“There are no silver linings associated with COVID … but there are some things we’ve learned that are beneficial for students that we’ll carry on even after COVID has come and gone,” Wise said, pointing to recorded lectures as an example.

YVC’s take on the COVID era

Instruction and services at YVC also are primarily online, with a small list of courses requiring clinics and labs taught in-person following strict safety guidelines including social distancing, said YVC’s Wunderlich.

Counseling, financial aid and library services are among those offered online, as well as the college’s diversity series, set to kick off in the coming weeks. New student orientation took place online and served a record number of students, with 98% of students signed up — the second highest rate since 2012.

The college has distributed roughly 480 laptops and 100 internet hot spots to students, and is anticipating 100 more of each in the near future, Wunderlich said.

While sports and fitness services are on hold, some hands-on programs have continued despite the pandemic. The Larson Gallery, for example, is taking submissions for an exhibition likely to take place virtually later this fall, he said.

With just a few days of the quarter complete, Wunderlich said staff are using experiences from spring and summer quarter to continue improving students’ experience. He said a spring survey of students found that 88% reported remote learning was a positive experience in which they felt connected to faculty. The college is encouraged by that, but hopes to continue improving on it, he said.

Connecting with students

For John Bissonette, an art teacher at YVC, the initial transition to online teaching required “heavy lifting.”

“But, with a cellphone and a little knowledge of video editing, I managed to get most of my content online,” he said. “I ended up taking all of my lessons and breaking them down into video tutorials that I produced out of my home studio. I could have sourced tutorials online, but I wanted the students to feel like they were working with me.”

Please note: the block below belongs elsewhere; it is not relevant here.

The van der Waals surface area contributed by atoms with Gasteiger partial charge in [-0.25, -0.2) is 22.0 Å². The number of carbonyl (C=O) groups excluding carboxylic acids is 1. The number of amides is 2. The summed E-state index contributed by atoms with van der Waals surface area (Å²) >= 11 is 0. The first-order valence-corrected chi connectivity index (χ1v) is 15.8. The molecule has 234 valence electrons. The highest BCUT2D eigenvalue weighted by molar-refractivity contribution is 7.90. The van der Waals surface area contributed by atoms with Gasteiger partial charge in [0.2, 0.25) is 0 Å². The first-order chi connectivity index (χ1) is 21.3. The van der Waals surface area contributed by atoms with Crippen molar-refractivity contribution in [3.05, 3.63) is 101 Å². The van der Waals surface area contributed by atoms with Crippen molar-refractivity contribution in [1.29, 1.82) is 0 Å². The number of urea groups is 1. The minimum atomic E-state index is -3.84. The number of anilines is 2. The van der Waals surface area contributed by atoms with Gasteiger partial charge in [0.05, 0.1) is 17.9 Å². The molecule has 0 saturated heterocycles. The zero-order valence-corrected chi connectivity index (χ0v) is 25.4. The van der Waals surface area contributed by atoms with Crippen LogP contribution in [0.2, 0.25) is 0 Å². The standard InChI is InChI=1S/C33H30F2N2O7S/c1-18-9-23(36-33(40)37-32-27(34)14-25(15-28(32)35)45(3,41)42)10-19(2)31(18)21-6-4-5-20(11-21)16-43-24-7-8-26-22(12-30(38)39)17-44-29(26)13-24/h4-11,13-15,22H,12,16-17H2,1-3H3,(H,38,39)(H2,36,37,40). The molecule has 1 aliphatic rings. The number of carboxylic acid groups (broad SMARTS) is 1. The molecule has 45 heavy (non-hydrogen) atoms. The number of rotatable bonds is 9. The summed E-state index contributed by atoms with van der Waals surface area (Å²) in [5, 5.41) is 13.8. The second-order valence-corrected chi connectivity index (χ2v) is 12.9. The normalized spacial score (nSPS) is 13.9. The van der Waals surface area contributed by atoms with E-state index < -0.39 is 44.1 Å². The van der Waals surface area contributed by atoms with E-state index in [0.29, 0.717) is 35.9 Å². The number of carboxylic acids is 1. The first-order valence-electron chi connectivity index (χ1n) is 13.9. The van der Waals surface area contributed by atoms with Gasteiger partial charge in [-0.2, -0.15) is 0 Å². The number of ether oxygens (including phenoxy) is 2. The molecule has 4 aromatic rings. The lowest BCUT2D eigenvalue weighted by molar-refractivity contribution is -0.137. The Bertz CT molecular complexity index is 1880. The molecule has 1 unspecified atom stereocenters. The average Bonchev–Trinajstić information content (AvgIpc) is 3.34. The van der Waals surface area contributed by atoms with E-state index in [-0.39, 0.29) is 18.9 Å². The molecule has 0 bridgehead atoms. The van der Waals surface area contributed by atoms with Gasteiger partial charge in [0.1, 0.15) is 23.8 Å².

Bissonette broke each lesson down by topic and made time lapse demonstrations and stop motion animations to share concepts with his students. Students watch these on their own time, submit an assigned draft project based on the lesson, watch follow-up videos with feedback, revise their work, and “the cycle continues,” he said.

“It is very similar to the classroom, there is just a delay,” said Bissonette. “In the class, feedback would be instantaneous. Online it takes more time.”

He tries to be as verbal and visual as possible, and to offer encouragement, since he says motivation can be a challenge online. Bissonette also offers the option for videoconferencing directly, but said he doesn’t require this because it could be hard for students to accommodate.

So far, he said, the courses have been successful despite the transition online.

“When the students are engaged and enthusiastic about the content, they make some really impressive work,” he said.

Lewis of YVC’s Math Center said he’s also been impressed by administration and faculty. He said the college had swiftly provided technology necessary for the Math Center to provide necessary supports for students. And he’s also seen staff collaborate to improve their offerings for students. MC4A, for example, is modeled after an online platform developed by the college’s Writing Center. Teachers have also shared materials with one another, or developed new teaching materials on collaboration with fellow staff.

“I’ve learned a lot. I will do things differently in the future because of this,” Lewis said of lessons in innovation and collaboration gleaned during the pandemic. “Hopefully for the better.”

Reach Janelle Retka at jretka@yakimaherald.com or on Twitter: @janelleretka